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1.
#37049

The $300 Million Button

It's hard to imagine a form that could be simpler: two fields, two buttons, and one link. Yet, it turns out this form was preventing customers from purchasing products from a major e-commerce site, to the tune of $300,000,000 a year. What was even worse: the designers of the site had no clue there was even a problem.

Spool, Jared M. User Interface Engineering (2009). Articles>Web Design>Usability>Forms

2.
#33458

About Us Information on Websites

We found a 9% improvement in the usability of About Us information on websites over the past 5 years. But companies and organizations still can't explain what they do in one paragraph.

Nielsen, Jakob. Alertbox (2008). Articles>Web Design>Usability>Writing

3.
#20624

"About Us" -- Presenting Information About an Organization on Its Website

Study participants searched websites for background information ranging from company history to management biographies and contact details. Their success rate was 70%, leaving much room for usability improvements in the 'About Us' designs.

Nielsen, Jakob. Alertbox (2003). Articles>Web Design>Usability>Writing

4.
#19263

Accessibility Meets Usability: A Plea for a Paramount and Concurrent User-Centered Design Approach to Electronic and Information Technology Accessibility for All   (PDF)

This paper identifies challenges for a user–centered design process with respect to infusing accessible design practices into electronic and information technology product development. Initially, it emphasizes that when user–centered design is paramount and concurrent with accessible design, electronic and information technology can be accessible for all. Next, it provides an overview of the Americans with Disabilities Act (ADA) Section 508. Last, it provides basic accessible design heuristics that can be integrated into the design process. It concludes with recommendations for a paramount and concurrent user–centered design approach to product development.

Reece, Gloria A. STC Proceedings (2002). Articles>User Centered Design>Accessibility>Usability

5.
#33131

Accessible Forms

This document is concerned with what the user of a Website form "sees" and interacts with. It outlines how you can create forms for the Web that are more accessible and describes the appropriate use of.

Hudson, William. Webusability (2004). Articles>Web Design>Usability>Forms

6.
#24578

Afraid So: Horrible Web Monstrosities

Here they come. Nightmare web sites that, from a usability perspective, are horrid monsters. When you're tired and in a hurry, you want a web site to quickly and easily provide relevant content to you, so you can solve a problem or perform some task. Discover common hideous impediments to web usability. WARNING: Not for the faint hearted!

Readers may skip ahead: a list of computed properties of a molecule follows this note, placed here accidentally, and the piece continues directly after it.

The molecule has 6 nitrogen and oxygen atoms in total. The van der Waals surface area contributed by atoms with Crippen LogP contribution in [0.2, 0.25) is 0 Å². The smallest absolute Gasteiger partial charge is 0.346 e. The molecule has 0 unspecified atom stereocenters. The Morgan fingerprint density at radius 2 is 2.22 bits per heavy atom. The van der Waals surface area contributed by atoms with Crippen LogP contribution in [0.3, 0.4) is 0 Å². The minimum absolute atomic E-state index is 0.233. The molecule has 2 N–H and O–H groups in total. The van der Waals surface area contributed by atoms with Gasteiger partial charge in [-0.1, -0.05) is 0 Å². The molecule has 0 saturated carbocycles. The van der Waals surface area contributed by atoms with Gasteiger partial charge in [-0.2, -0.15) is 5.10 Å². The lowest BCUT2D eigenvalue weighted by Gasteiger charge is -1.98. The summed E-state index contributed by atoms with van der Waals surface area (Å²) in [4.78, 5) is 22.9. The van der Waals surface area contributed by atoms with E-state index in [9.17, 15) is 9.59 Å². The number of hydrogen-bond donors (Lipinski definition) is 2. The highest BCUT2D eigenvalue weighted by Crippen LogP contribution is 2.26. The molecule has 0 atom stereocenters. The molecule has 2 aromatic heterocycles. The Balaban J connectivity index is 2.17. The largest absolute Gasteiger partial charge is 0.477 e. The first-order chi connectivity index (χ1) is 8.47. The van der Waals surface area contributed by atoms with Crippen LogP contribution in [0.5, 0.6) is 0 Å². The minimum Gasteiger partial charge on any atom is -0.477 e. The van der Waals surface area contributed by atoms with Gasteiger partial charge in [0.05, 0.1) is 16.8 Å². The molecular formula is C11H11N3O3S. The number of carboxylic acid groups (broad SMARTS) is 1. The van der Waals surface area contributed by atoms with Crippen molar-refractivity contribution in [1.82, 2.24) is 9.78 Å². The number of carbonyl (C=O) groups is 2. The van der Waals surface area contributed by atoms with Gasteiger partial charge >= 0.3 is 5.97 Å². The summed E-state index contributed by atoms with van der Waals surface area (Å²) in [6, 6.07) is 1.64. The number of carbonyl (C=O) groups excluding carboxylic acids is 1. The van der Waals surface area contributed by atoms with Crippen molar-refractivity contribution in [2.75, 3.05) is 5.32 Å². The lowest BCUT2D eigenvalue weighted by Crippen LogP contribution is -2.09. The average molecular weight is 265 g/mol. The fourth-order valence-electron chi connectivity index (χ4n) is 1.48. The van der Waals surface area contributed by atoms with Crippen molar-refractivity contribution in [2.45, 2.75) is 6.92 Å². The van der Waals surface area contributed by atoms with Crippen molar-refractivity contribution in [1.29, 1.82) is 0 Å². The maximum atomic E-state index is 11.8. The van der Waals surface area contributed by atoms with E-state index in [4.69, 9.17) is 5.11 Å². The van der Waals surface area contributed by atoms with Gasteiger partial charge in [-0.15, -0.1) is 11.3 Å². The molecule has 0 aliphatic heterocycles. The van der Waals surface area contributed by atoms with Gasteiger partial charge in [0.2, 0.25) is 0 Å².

Streight, Steven. Blogger.com (2004). Articles>Web Design>Usability>User Centered Design

7.
#13658

The Age of Information Architecture

For the most part, information architects are communicators and strategists. While others merely tolerated the mishmash of responsibilities, they relished it. Designers often put up with having to write HTML but jumped at the chance to 'just do design.' Programmers were forced to meet with clients and work on strategy, but all along probably wanted to just write code. When these two ends of the spectrum split off, the empty middle was a perfect place to be. At the same time, there was an increased (but still hidden) need for information architecture. As the average web project process matured, more problems arose. Formal documentation was needed, business objectives were taking on increased importance, and, as the size increased exponentially, information organization became a much more important role. (The fact that this evolution took place during the 'dot.com fallout' is not insignificant, as this led to the placement of web projects under the same microscope as other business endeavors.) Some of these positions could be filled by existing disciplines; project managers, business analysts, and usability specialists transitioned from 'traditional' work and were added to web teams. Still, there was something missing. The connection between 'the big picture' (business strategy, high-level user tasks, basic structural architecture) and the nitty-gritty (categorization, labeling, bottom-up information hierarchies) often wasn't being made. This is where information architects fit in.

Lash, Jeff. Digital Web Magazine (2002). Articles>Information Design>Usability

8.
#20179

Alertbox #200

Jakob Nielsen has published 200 Alertbox columns on the Web since 1995; in addition to promoting usability, the column's readership statistics validate the practice of archiving content.

Nielsen, Jakob. Alertbox (2003). Articles>Usability>Web Design

9.
#35397

(Almost) Never Add a Reset Button to a Form

Next time you consider adding a reset button to a form, think it through very carefully first. Does the user really benefit from being able to reset the form? Is being able to reset the form to its initial state so valuable that it is worth the risk of the user losing the data they have entered? Probably not.

456 Berea Street (2009). Articles>Web Design>Forms>Usability

10.
#37627

Alphabetical Sorting Must (Mostly) Die

Ordinal sequences, logical structuring, time lines, or prioritization by importance or frequency are usually better than A–Z listings for presenting options to users.

Nielsen, Jakob. Alertbox (2010). Articles>Information Design>Web Design>Usability

11.
#24524

Altruistic vs. Narcissistic Web Sites

Users are repulsed by web sites that are narcissistic, egotistic, corporate-speak, hard to understand, and difficult to use. Users are attracted to and enjoy web sites that are altruistic, user-prioritized, user-focused, easy to understand, easy to use, and full of fresh, relevant content.

Streight, Steven. Blogger.com (2004). Articles>Web Design>User Centered Design>Usability